Viewing page 32 of 40

This transcription has been completed. Contact us with corrections.

[[centered]] 10 [[/centered]]

[[centered]] COLLECTIONS ACQUIRED [[/centered]]

Undoubtedly the greatest collection obtained by the Museum since its foundation was the purchase of the Clarence B. Moore collection of southeastern American archaeology from The Academy of Natural Sciences of Philadelphia. This collection representing the workof over thirty years of Mr. Moore will never be equaled from the locations where it was collected. It has long been known as one of the great outstanding collections of American archaeology ever made and comprises about fifteen thousand specimens. The Museum is to be greatly felicitated upon this acquisition, as no other institution will ever have as representative a collection from the localities mentioned.

The Museum has also acquired various ethnological collections from Guatemala and Panama, the Cherokee of South Carolina, the Wampanoag of Massachusetts, the Nascapee of Labrador, and the Tlingit of Alaska.

Among the archaeological collections obtained by the Museum was material from Peru, Mexico, Idaho, Oregon and Texas.

[[centered]] GIFTS [[/centered]]

The following made gifts to the Museum of specimens, photographs, books, etc.:

[[Left column]]
Abercrombie, Col. David T.
Angeldorff, Dr. Tor
Arnold, Colonel
Arnold, Miss Charlotte
Austin, Dr. and Mrs. A. Eugene
Bolton, Mr. Reginald Pelham
Boyce, Mr. Le Roy E.
Brown, Lady Richmond
Burnett, Dr. E. K.
Capron, Mr. Louis
Clarke, Mr. James K.
Cockcroft, Miss
Curtis, Mr. B.
Davis, Mr. Edward H.
Day, Miss Georgie Wayne
de Santiago, Mrs. Alice L.
Donoghue, Mr. David
Ewell, Mr. A. Travers
Erwin, Mr. Richard P.
Ford, Mrs. Margaret M.
Hahn, Miss Dorothy A.

[[Right column]]
Hartman, Mr. C. S.
Heath, Mr. Albert G.
Heye, Mrs. Thea
Hodge, Mr. F. W.
Holden, Mr. E. F.
Ingersoll, Mr. Ernest
Johnson, Mrs. Elizabeth Bishop
Jones, Mr. Paul A.
Josias, Mr. N. H.
Keppler, Mr. Joseph
Lander, Mrs. William I.
Ledwidge, Mr. Edward
Lee, Mr. Bertram T.
Macauley, Mr. Charles
Mallet-Prevost, Mr. Severo
Mallinson and Company, Inc., H. R.
Marble, Mr. William T.
Melchers, Mr. Gari
Metz, Mr. A. Russell
Mitchell-Hedges, Mr. F. A.
Morgan, Mr. Albert

[[End page]]
[[start page]]

[[centered]] 11 [[/centered]]

[[Left Column]]
Museum fur Tierkunde und Völkerkunde
Nelson, Mr. John L.
Nicholson, Miss Grace
North Pole Tea Company
Oliver, Mr. W. F.
Price, Mr. Henry Brooks
Prouty, Jr., Mr. Dwight
Ratton, Mr. Charles
Reed, Mr. Arthur J.
Reid, Mr. John T.
Riggs, Mr. Thomas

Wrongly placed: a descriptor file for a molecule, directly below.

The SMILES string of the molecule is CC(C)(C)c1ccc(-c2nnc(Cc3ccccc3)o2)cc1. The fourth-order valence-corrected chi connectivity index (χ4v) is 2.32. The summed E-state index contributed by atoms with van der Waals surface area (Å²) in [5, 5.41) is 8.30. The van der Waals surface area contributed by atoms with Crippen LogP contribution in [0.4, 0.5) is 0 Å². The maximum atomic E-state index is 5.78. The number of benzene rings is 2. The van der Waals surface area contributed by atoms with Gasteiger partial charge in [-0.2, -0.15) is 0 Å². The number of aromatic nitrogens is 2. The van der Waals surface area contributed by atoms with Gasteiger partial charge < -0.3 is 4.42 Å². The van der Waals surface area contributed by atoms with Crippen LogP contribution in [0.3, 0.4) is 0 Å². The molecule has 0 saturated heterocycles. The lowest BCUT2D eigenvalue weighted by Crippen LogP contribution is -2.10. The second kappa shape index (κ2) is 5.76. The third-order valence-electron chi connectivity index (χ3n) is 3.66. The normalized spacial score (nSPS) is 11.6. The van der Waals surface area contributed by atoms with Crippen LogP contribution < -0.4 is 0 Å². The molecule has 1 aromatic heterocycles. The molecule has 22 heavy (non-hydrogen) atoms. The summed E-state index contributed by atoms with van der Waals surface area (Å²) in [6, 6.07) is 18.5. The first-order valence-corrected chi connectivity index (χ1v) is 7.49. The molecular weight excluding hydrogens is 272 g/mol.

Sargent, Mr. Homer E.
Schellbach, Mrs. Ethyl E.
Schernikow, Mr. Ernest
Schondorf, Mr. C. F.
Speck, Dr. Frank G.
Squires, Mr. H. B.
Tantaquidgeon, Miss Gladys
Thomson, Dr. Edgar S.
Tucker, Mr. Harold M.

[[centered]] JAMES B. FORD LIBRARY [[/centered]]

A radical change is being contemplated in the conduct of the Library. Through the great generosity of Mr. Archer M. Huntington, and edition is being built to the present Huntington Free Library and Reading Room at 9 Westchester Square, Bronx, New York. This stack room will have capacity for about 100,000 volumes, and negotiations are now in progress to move the Library from the present Museum building and house in the new addition to the above institution.

[[italic]] The Committee of "Friends of the Library": [[/italic]] Additions to the Committee during the year included Mr. Reginald Pelham Bolton, Miss Mabel Choate, Dr. Samuel A. Elliott, Rt. Rev. Msgr. Williams Huges, Mr. Frederic Melcher, Mr. Arthur L Peale, General Hugh Lenox Scott, Mrs. Flora Warren Seymour, Dr. Frank G. Speck, Dr. Frederick Starr, and Mrs. Joseph Linden Smith, Chairman of the Division of Indian Welfare of the General Federation of Women's Club.

[[italic]] Readers: [[/italic]] There is a continual increase in the number of outside readers and the Library of the Museum is used to a greater extent than ever before.

[[italic]] Notable Gifts:. [[/italic]] Miss Carolena and Mr. James B. Wood, Miss Mabel

Please note that the language and terminology used in this collection reflects the context and culture of the time of its creation, and may include culturally sensitive information. As an historical document, its contents may be at odds with contemporary views and terminology. The information within this collection does not reflect the views of the Smithsonian Institution, but is available in its original form to facilitate research. For questions or comments regarding sensitive content, access, and use related to this collection, please contact